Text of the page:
But when it comes to video gaming, there are stark contrasts. For example, saying that video games being used to boost mood is a sign of addiction (in the same way that drugs and gambling are used to boost mood) does not hold up because “just about every hobby is […] about improving a person’s mood.”
When it comes to the science on the treatment of gaming addiction, the research is similarly sparse. To date, there have not been any large-scale randomized trials to examine the different ways to treat excessive gaming. For all the evidence regarding the negative consequences, there is still a dearth of evidence-based treatment. Nonetheless, more people are actively looking for gaming addiction treatment, either for themselves or a loved one.
The Crosscut story about the ADHD patient who became addicted to gaming notes some anecdotal coverage that suggests that “young men are particularly susceptible to gaming addiction,” possibly because video games “provide a full spectrum of what young men are looking for” — specifically, competition, accomplishment, mastery of skills, fun, independence, intellectual stimulation, and varied social interaction. Other experts have argued that girls and women are no less likely to fall prey to video game addiction, but gaming companies understand their male demographic much better and have simply not caught up to what their female consumers are looking for.
In March 2019, the Journal of Abnormal Psychology published a report that found that the rate of depression among children and young adults (between the ages of 14 and 17) increased by 60 percent between 2005 and 2017. This led a Seattle-based therapist who specializes in gaming disorders to direct his treatment to ask “what circumstances were present in the kid’s life,” that made it such that excessive video gaming appeared to be the only way out.
In the same way that treating a more established form of substance abuse or a compulsive behavioral problem can be complicated, treating a video game addiction can be similarly challenging, especially when the addiction covers other forms of technology, such as mobile device use. In the case of drugs or alcohol, the standard approach is total abstinence. Technology, on the other hand, is much more difficult to avoid, and it may be an unrealistic goal.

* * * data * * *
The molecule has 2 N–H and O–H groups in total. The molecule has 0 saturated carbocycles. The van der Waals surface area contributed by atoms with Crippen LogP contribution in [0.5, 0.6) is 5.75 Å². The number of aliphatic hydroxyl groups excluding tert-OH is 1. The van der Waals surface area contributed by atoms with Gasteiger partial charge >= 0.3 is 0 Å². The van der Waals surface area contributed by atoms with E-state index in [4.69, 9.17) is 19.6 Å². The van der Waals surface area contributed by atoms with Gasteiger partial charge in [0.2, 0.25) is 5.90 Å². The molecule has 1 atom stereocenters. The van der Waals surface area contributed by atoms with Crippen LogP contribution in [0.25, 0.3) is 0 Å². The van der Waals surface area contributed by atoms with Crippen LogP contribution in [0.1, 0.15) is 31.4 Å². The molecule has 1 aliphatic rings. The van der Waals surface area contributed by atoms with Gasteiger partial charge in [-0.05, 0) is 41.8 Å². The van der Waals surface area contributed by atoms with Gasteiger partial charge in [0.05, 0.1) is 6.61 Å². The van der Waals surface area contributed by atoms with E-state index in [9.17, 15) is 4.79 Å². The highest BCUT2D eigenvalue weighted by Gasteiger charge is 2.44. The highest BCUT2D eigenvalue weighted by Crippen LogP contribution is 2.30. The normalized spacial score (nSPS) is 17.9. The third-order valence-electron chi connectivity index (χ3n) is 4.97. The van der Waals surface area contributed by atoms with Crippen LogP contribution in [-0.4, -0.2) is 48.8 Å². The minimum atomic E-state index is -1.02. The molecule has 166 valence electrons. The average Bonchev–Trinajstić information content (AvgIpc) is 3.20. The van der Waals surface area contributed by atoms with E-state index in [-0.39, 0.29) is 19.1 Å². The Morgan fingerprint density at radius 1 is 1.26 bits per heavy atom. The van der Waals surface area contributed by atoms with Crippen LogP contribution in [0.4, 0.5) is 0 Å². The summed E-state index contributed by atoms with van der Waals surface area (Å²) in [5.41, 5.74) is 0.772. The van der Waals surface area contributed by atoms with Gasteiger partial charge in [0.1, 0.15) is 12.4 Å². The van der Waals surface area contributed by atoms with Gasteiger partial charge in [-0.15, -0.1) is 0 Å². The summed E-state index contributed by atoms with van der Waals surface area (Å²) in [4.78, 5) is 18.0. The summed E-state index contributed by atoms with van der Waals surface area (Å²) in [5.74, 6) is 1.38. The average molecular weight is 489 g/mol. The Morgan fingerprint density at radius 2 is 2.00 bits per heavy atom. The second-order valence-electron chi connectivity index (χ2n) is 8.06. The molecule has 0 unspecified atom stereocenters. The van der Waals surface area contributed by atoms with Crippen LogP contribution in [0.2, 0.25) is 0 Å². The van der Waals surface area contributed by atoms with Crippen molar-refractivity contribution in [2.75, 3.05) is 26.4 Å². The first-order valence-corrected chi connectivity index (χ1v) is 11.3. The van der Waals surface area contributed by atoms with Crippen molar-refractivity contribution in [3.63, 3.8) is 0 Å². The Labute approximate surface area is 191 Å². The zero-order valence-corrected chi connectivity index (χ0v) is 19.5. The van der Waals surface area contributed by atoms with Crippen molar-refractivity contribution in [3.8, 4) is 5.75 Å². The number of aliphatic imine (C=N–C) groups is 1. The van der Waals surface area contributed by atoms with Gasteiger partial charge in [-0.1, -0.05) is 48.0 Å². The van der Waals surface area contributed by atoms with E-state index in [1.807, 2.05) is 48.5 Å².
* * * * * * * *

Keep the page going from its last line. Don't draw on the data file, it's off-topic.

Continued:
For that reason, some therapists in this field recommend simply reducing the number of hours spent online or gaming, incentivizing this change and providing positive support and reinforcement when the change is made.
However, abstinence treatment for those with severe gaming addiction does exist, although this form of therapy is still in its infancy. Individuals are completely disconnected from the digital world, “in order to figure out what to do with their boredom,” in the words of the founder of one such program. This is done through the use of teaching (or re-teaching) fundamental life and social skills that may have atrophied during the gaming problem. Clients learn how to take care of themselves (basic cooking classes), but more importantly, how to improve their communication skills to build what organizers call “social confidence” to balance their lives in a healthy way.
Much of the treatment modality is borrowed from traditional substance abuse treatment, with the understanding that in the outside world, people will be subjected to many of the same temptations to go back to gaming, the way that people in alcohol recovery will see relapse triggers. These programs seek to equip clients with coping skills and mechanisms to help them monitor their thoughts and regulate their emotions, so they can function as well-balanced adults who don’t need to use video games as a pathological escape from the real world.
In 2019, many parents are rightfully concerned about how to bring up a child in the smartphone age while setting realistic boundaries for gaming and computer use. Talking to Crosscut, one expert recommends that parents look at not only how much time their children spend playing games, but also how digital entertainment affects their behavior:
In and of themselves, these are not necessarily signs that a child will develop a video game addiction. However, they do strongly suggest a susceptibility to problematic behavior based on gaming. These signs might call for the intervention of a child therapist and necessary lifestyle changes.